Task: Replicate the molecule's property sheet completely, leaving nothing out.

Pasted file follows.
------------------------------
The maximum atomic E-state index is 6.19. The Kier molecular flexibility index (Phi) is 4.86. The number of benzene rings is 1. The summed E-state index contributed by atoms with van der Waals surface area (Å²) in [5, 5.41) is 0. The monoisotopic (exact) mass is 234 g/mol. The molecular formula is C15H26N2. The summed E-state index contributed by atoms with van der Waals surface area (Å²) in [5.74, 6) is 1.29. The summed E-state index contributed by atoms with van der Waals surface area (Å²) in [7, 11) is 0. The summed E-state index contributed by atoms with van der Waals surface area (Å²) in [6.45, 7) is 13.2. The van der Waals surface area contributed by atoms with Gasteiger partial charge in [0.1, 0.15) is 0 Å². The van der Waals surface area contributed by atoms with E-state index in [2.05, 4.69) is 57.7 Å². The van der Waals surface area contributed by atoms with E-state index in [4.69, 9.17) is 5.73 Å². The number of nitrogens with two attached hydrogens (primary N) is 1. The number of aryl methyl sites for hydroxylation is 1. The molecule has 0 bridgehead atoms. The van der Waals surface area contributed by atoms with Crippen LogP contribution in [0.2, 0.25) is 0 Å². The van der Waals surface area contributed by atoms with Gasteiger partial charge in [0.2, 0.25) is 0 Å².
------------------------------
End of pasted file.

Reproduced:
The maximum atomic E-state index is 6.19. The Kier molecular flexibility index (Phi) is 4.86. The number of benzene rings is 1. The summed E-state index contributed by atoms with van der Waals surface area (Å²) in [5, 5.41) is 0. The monoisotopic (exact) mass is 234 g/mol. The molecular formula is C15H26N2. The summed E-state index contributed by atoms with van der Waals surface area (Å²) in [5.74, 6) is 1.29. The summed E-state index contributed by atoms with van der Waals surface area (Å²) in [7, 11) is 0. The summed E-state index contributed by atoms with van der Waals surface area (Å²) in [6.45, 7) is 13.2. The van der Waals surface area contributed by atoms with Gasteiger partial charge in [0.1, 0.15) is 0 Å². The van der Waals surface area contributed by atoms with E-state index in [2.05, 4.69) is 57.7 Å². The van der Waals surface area contributed by atoms with E-state index in [4.69, 9.17) is 5.73 Å². The number of nitrogens with two attached hydrogens (primary N) is 1. The number of aryl methyl sites for hydroxylation is 1. The molecule has 0 bridgehead atoms. The van der Waals surface area contributed by atoms with Crippen LogP contribution in [0.2, 0.25) is 0 Å². The van der Waals surface area contributed by atoms with Gasteiger partial charge in [0.2, 0.25) is 0 Å².